To create the “Union of the Wealthy” the affluent delegates agreed to sacrifice “equality” for “property” by institutionalizing slavery as reflected by the fugitive slave law and by reducing Black males to 3/5’s of a man thus giving the south some advantage in the popular count which determined the number of national representatives to be elected to the US Congress. Even the North, especially the New England state of Rhode Island, benefited from slavery by becoming a significant player in the lucrative slave trade as it was one of the major carriers of slaves over the Middle Passage.

In conclusion this pattern in which wealth, money and property, a plutocracy, dominates the socio- economic and political agenda can be described as a systematic part of the American political landscape going back to the “Birth of the Nation.”  Given such an institutionalize class bias it makes it difficult to level the playing field between the ninety-nine and the one percenters as the structure of government whether at the federal or state or local level is  rigged against the very “people”  it proclaims to serve. It is this “constitutional inequality ”that represents the true history of America in which Blacks, women, gays , labor, Latinos, Muslims and others have so valiantly struggled in transforming and correcting. The current controversy over intelligence gathering by the National Security Agency and the use of Drones represents a classical example by which property, national security trump due process, and individual liberties. As Benjamin Franklin put it: “Those who would give up Essential Liberty to purchase a little Temporary Safety, deserve neither Liberty nor Safety.”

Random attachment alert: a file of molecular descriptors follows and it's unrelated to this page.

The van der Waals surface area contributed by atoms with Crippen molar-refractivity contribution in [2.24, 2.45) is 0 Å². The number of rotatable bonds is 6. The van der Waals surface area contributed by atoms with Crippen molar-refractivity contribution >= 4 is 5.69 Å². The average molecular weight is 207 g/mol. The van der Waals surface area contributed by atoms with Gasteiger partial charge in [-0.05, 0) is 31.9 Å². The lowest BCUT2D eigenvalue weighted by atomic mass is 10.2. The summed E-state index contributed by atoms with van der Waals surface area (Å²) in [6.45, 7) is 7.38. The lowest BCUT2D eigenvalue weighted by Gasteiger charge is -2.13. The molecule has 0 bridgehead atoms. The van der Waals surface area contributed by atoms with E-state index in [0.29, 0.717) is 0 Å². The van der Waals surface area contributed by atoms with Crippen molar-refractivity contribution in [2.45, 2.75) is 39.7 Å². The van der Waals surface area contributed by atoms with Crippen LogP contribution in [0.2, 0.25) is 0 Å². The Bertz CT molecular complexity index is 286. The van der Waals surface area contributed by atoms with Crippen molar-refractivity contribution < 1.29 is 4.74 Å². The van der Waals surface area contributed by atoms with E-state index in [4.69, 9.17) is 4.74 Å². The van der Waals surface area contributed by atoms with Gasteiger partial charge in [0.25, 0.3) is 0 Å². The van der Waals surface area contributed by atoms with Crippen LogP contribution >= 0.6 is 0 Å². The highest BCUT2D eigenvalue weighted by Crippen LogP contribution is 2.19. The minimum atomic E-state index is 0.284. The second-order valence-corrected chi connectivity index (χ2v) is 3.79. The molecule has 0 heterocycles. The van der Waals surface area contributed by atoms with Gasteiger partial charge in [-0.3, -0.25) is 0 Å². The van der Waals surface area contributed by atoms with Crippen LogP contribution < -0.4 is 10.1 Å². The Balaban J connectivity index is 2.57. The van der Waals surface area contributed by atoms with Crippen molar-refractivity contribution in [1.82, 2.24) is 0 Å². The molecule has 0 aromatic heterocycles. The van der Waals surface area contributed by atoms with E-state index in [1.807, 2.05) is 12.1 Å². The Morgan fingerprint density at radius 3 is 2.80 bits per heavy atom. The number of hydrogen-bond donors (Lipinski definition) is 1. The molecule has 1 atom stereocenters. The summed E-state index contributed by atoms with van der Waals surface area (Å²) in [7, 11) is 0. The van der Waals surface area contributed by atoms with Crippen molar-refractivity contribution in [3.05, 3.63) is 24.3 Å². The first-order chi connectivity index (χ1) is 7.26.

For further discussion/readings on this critical topic I recommend Charles A. Beard, An Economic Interpretation of the Constitution; Howard Zinn, A People’s History Of The United States ; Monica Youn, Money, Politics and The Constitution; Bill Moyers , In Search of the Constitution/ PBS Version.

 Arthur Kane Scott is Professor of Humanities and Cultural Studies at the Dominican University of California and Fellow of American Institute of International Studies